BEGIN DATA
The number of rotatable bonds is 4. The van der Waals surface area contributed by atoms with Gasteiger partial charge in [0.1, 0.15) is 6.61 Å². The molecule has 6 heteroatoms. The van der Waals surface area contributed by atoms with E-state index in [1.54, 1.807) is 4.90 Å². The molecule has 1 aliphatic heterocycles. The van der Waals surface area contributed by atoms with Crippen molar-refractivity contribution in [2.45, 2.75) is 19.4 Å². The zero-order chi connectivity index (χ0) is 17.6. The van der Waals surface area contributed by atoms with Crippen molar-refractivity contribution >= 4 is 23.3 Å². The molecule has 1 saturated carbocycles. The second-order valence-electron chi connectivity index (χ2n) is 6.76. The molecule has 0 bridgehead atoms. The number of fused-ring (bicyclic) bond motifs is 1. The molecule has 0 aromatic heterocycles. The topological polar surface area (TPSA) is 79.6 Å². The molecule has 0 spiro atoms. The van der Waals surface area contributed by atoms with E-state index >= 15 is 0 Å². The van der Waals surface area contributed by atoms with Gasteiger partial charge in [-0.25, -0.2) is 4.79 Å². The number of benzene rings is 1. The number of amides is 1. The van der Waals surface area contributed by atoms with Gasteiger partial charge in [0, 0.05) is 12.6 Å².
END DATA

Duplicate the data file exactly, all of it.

The number of rotatable bonds is 4. The van der Waals surface area contributed by atoms with Gasteiger partial charge in [0.1, 0.15) is 6.61 Å². The molecule has 6 heteroatoms. The van der Waals surface area contributed by atoms with E-state index in [1.54, 1.807) is 4.90 Å². The molecule has 1 aliphatic heterocycles. The van der Waals surface area contributed by atoms with Crippen molar-refractivity contribution in [2.45, 2.75) is 19.4 Å². The zero-order chi connectivity index (χ0) is 17.6. The van der Waals surface area contributed by atoms with Crippen molar-refractivity contribution >= 4 is 23.3 Å². The molecule has 1 saturated carbocycles. The second-order valence-electron chi connectivity index (χ2n) is 6.76. The molecule has 0 bridgehead atoms. The number of fused-ring (bicyclic) bond motifs is 1. The molecule has 0 aromatic heterocycles. The topological polar surface area (TPSA) is 79.6 Å². The molecule has 0 spiro atoms. The van der Waals surface area contributed by atoms with E-state index >= 15 is 0 Å². The van der Waals surface area contributed by atoms with Gasteiger partial charge in [-0.25, -0.2) is 4.79 Å². The number of benzene rings is 1. The number of amides is 1. The van der Waals surface area contributed by atoms with Gasteiger partial charge in [0, 0.05) is 12.6 Å².